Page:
We are hoping for your advice about our 16-year-old daughter. After spending her high school years (so far) going out with groups of friends on the weekends and going to dances on group dates, etc., she wants to start dating a boy exclusively. My husband and I have our reservations about whether this is a good idea.
For example, she has a tendency to get distracted by social things when she’s at school. While her grades are good, that is the only negative feedback we’ve received from her teachers in the last few years. I am also not sure I trust her judgment, as she has chosen some friends in the recent past whom I would not consider to be good matches for her.
We have not spent time with the boy she wants to see except when she’s invited her entire friend group to our house (not often), so I don’t have a strong opinion about him. She has made it clear that she thinks he’s something special and has brought us into the conversation about it, but I’m not sure I can give her my permission. What would you do? Is a distractible teenager old enough to have a boyfriend?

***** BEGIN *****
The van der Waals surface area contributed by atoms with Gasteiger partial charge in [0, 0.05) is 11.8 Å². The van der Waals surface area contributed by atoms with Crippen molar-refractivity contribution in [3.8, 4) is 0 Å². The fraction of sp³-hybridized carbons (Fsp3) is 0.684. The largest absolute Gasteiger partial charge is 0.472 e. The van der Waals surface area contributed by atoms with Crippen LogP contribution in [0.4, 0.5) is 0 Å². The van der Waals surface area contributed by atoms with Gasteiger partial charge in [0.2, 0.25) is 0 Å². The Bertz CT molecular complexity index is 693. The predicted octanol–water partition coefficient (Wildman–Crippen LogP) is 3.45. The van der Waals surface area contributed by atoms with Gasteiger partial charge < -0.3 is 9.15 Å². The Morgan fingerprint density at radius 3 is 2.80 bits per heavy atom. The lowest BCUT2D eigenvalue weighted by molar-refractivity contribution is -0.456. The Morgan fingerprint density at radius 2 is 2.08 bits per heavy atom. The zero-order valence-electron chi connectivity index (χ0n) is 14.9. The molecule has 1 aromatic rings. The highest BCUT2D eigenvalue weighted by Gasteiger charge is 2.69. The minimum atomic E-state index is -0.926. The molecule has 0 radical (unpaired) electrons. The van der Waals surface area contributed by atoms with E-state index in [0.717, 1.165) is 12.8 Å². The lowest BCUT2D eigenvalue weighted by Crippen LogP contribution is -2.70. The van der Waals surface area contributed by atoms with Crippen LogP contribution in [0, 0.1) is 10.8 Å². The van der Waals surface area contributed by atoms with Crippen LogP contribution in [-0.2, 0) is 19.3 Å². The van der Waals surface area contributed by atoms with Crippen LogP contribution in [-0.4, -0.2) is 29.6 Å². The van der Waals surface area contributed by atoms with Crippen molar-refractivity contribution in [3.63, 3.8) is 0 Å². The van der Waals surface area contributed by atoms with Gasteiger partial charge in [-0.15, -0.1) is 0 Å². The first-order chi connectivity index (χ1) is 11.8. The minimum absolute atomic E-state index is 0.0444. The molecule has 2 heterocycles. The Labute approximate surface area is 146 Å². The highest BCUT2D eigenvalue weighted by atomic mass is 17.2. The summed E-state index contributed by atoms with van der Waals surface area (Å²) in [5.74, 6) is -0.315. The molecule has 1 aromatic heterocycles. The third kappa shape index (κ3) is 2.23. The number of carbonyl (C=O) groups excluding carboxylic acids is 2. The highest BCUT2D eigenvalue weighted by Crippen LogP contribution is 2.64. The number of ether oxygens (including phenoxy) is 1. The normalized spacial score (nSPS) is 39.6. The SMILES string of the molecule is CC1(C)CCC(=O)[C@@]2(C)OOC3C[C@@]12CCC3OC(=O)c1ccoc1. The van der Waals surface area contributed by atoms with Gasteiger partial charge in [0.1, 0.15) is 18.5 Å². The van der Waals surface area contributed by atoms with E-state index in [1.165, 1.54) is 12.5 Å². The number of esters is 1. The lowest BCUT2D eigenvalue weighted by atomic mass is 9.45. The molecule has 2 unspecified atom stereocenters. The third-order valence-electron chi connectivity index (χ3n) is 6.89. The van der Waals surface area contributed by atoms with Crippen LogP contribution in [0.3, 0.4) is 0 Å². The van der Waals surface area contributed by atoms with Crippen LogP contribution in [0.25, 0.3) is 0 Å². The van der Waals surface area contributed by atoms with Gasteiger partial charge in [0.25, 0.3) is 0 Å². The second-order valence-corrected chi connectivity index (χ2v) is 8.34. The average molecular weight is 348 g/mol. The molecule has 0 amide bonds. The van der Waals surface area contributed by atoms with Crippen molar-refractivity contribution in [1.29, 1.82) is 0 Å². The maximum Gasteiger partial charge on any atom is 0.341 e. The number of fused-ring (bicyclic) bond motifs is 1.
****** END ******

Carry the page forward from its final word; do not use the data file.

— Concerned Parent
Let me ask a few questions about Daughter. Is she old enough to let rejection roll off her back? Is she ready to experience the highest highs of emotional connection before first period, only to crash to the lowest of lows due to an offhand remark at lunchtime? Is she advanced enough to be able to predict relational outcomes before the relationship even gets started? Is she equipped to have her heart broken?
If your answer to any of these questions is “no,” then maybe she’s not old enough to have a boyfriend — but no one ever is. It’s the dating process that molds our relational expectations of others, and our own relational self-image. Is anyone ever prepared for that kind of impact? No! But guess what? She’s basically already dating him, so you’re off the hook. The will-they-or-won’t-they? is not your problem. It’s the “during” and the aftermath that are yours to supervise. And be glad you have the heads-up that it’s happening.
The fact that she has brought you into the conversation is lovely, but it’s also a courtesy. Please view it that way. While your opinion certainly matters to her, play out the scenario in which you don’t give your “permission” and she decides to go for it anyway. Right? See? You will have created the plot point that drives our couple together, giving their union a purpose: defying your wishes.
Stacy Notaras Murphy is a licensed professional counselor in Georgetown. Visit her on the web at stacymurphylpc.com. This column is meant for entertainment only and should not be considered a substitute for professional counseling. Send your confidential question to email@example.com.